According to Bristowsit has been agreed that for an initial period of operation the 50% of the fees (minus an administrative charge) will be distributed according to a formula that takes account of the GDP and the number of applications filed from each participating Member State.

Renewal fees for the Unitary Patent: What does the EPO suggest?

The IPKat has published a post this week (09/03/15) on the Unitary Patent’s renewal fees that raises important questions for the cost and the attractiveness of Unitary Patents. Renewal fees have in fact always been a hot topic as the cost of obtaining a Unitary Patent and renewing it might weigh heavily in the decision of the patentee as to which kind of patent to get. This is also particularly relevant in a context where Italy and Spain, two popular validation countries, will not take part in the UPC with the consequence that additional fees will have to be paid for both countries.

Moreover, renewal fees are central to the functioning of the European Patent Organisation (EPO), which is partly dependent on this income for its budget, as provided in Chapter Five of the European Patent Convention on Financial Provisions. Article 39 in particular states that “Each Contracting State shall pay to the Organisation in respect of each renewal fee received for a European patent in that State an amount equal to a proportion of that fee, to be fixed by the Administrative Council; the proportion shall not exceed 75% and shall be the same for all Contracting States.”  This amount shall following Article 40 be fixed at such a level as to ensure that the revenue is sufficient for the budget of the Organisation to be balanced.

To this effect, the Unified Patent Court’s Select Committee launched at its 11th meeting -that took place in December 2014- preparatory work on the “distribution key for the repartition of renewal fees between the EU participating member states”, on the basis of “additional simulations of fee level scenarios submitted by the EPO”.

Therefore, although not yet public and consequently unverifiable, the document referred to by the IPKat, entitled Proposals for the level of renewal fees for European patents with unitary effect, sheds light onto the fee structure that could apply to the renewal of the Unitary Patent’ fees.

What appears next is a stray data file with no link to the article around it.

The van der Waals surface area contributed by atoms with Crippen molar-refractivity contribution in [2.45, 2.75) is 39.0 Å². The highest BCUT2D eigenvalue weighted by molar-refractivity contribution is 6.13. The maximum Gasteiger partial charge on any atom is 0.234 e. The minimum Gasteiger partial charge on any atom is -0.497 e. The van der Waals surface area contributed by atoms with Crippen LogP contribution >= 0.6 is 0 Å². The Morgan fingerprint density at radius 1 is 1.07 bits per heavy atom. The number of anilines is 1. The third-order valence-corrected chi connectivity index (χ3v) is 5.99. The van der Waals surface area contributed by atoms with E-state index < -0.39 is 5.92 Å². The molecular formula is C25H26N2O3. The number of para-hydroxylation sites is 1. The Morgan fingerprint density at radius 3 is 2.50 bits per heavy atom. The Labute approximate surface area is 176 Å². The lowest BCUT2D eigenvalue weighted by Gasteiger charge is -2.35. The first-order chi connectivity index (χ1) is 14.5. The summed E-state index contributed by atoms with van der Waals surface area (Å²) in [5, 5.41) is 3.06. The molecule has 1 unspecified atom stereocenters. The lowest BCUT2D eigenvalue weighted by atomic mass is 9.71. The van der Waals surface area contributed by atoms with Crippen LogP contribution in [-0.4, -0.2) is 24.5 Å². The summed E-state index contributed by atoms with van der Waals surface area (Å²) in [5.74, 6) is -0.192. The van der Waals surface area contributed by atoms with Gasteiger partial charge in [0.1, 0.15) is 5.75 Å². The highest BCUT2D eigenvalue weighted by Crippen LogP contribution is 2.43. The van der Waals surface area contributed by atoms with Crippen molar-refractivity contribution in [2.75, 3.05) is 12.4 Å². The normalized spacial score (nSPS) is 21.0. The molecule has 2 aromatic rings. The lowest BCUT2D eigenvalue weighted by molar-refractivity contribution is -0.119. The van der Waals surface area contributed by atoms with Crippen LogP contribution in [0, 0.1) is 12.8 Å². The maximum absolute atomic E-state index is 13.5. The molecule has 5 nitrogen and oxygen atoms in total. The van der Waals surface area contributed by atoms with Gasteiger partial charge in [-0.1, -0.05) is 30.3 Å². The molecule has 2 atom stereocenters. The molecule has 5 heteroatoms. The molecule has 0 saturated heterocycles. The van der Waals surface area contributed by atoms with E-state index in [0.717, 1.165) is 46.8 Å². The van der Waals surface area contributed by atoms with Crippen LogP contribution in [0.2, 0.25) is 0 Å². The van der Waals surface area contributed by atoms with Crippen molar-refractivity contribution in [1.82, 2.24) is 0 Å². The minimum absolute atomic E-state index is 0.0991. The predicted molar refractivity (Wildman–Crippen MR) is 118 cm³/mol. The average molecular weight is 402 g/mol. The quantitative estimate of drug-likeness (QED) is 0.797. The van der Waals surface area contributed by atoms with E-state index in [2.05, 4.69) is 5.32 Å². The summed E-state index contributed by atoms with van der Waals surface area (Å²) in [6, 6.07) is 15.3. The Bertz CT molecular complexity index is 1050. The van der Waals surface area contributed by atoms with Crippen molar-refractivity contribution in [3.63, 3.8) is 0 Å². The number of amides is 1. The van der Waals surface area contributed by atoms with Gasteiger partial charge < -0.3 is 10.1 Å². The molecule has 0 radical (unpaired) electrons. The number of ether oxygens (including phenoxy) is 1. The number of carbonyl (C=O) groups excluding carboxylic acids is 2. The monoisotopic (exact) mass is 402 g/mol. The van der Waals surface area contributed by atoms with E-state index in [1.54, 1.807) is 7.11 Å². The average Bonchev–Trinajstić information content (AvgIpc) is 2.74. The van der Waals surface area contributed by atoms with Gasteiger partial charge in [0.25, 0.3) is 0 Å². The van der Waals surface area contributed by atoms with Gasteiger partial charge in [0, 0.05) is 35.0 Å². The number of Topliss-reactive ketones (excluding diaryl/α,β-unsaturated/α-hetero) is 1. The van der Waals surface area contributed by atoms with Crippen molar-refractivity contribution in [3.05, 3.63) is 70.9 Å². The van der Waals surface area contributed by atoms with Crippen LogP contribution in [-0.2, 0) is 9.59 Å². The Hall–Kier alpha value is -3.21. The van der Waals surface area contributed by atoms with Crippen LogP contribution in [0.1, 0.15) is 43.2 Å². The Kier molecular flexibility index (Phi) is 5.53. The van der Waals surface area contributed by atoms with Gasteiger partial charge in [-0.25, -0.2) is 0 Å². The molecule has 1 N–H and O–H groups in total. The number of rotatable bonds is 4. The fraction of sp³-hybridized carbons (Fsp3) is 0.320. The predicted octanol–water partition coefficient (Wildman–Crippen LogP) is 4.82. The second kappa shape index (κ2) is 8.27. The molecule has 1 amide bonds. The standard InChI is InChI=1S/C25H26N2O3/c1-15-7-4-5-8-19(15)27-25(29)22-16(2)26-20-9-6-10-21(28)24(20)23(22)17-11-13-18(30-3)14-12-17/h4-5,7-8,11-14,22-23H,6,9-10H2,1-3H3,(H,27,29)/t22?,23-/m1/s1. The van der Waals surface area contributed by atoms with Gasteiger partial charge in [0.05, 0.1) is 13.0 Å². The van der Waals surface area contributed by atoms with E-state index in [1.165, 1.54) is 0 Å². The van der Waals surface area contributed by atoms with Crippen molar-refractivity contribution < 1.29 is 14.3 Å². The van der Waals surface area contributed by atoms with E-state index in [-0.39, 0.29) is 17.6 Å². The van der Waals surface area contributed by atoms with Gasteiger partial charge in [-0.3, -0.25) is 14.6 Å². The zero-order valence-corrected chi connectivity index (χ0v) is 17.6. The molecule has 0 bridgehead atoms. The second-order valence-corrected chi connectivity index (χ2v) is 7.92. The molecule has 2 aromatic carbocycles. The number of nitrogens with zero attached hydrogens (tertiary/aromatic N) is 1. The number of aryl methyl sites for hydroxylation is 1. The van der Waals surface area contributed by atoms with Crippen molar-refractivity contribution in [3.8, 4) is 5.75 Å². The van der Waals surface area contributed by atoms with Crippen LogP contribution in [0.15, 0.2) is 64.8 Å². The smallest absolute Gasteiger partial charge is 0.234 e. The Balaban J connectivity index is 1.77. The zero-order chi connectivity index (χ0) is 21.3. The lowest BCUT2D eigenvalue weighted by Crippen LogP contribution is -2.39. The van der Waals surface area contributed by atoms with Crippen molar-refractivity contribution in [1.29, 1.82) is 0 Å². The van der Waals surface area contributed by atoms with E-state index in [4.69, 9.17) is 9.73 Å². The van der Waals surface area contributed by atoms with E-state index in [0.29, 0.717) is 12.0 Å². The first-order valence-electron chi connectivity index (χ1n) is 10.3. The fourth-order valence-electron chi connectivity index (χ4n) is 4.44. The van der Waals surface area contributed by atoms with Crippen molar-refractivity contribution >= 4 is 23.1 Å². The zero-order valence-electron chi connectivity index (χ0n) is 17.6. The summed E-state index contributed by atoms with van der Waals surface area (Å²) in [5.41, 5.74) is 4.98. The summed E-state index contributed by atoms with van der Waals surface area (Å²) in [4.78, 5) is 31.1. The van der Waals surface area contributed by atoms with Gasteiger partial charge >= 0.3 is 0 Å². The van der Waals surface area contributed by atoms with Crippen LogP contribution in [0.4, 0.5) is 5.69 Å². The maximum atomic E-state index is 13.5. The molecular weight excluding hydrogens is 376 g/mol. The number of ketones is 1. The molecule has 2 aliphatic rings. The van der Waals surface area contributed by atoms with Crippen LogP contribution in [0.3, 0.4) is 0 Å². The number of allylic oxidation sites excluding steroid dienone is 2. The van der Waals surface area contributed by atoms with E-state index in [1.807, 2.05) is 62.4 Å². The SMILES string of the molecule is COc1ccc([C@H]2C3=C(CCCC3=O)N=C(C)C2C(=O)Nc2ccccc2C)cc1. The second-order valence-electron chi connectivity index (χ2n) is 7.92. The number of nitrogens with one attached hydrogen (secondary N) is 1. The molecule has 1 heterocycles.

But what are EU Regulations saying about renewal fees? Before looking into the data published by the IPKat and their analysis, let’s look at what Regulation (EU) No 1257/2012 implementing enhanced cooperation in the area of the creation of unitary patent protection dated 17 December 2012 says.

Article 12 of this Regulation states that:

“1. Renewal fees for European patents with unitary effect shall be:

(a) progressive throughout the term of the unitary patent protection;

(b) sufficient to cover all costs associated with the grant of the European patent and the administration of the unitary patent protection; and

(c) sufficient, together with the fees to be paid to the European Patent Organisation during the pre-grant stage, to ensure a balanced budget of the European Patent Organisation.

2. The level of the renewal fees shall be set, taking into account, among others, the situation of specific entities such as small and medium-sized enterprises, with the aim of:

(a) facilitating innovation and fostering the competitiveness of European businesses;

(b) reflecting the size of the market covered by the patent; and

(c) being similar to the level of the national renewal fees for an average European patent taking effect in the participating Member States at the time the level of the renewal fees is first set.

 3. In order to attain the objectives set out in this Chapter, the level of renewal fees shall be set at a level that:

(a) is equivalent to the level of the renewal fee to be paid for the average geographical coverage of current European patents;

(b) reflects the renewal rate of current European patents; and

(c) reflects the number of requests for unitary effect.”

Hence, according to the IPKat, in order to reconcile the imperatives of a balanced budget and an attractive cost for renewal, the EPO would have adopted the following structure for setting Unitary Patent’s renewal fees:

“Years 3 to 5: the level of the EPO’s internal renewal fees (IRF) [these are the fees payable to the EPO for pending patent applications currently]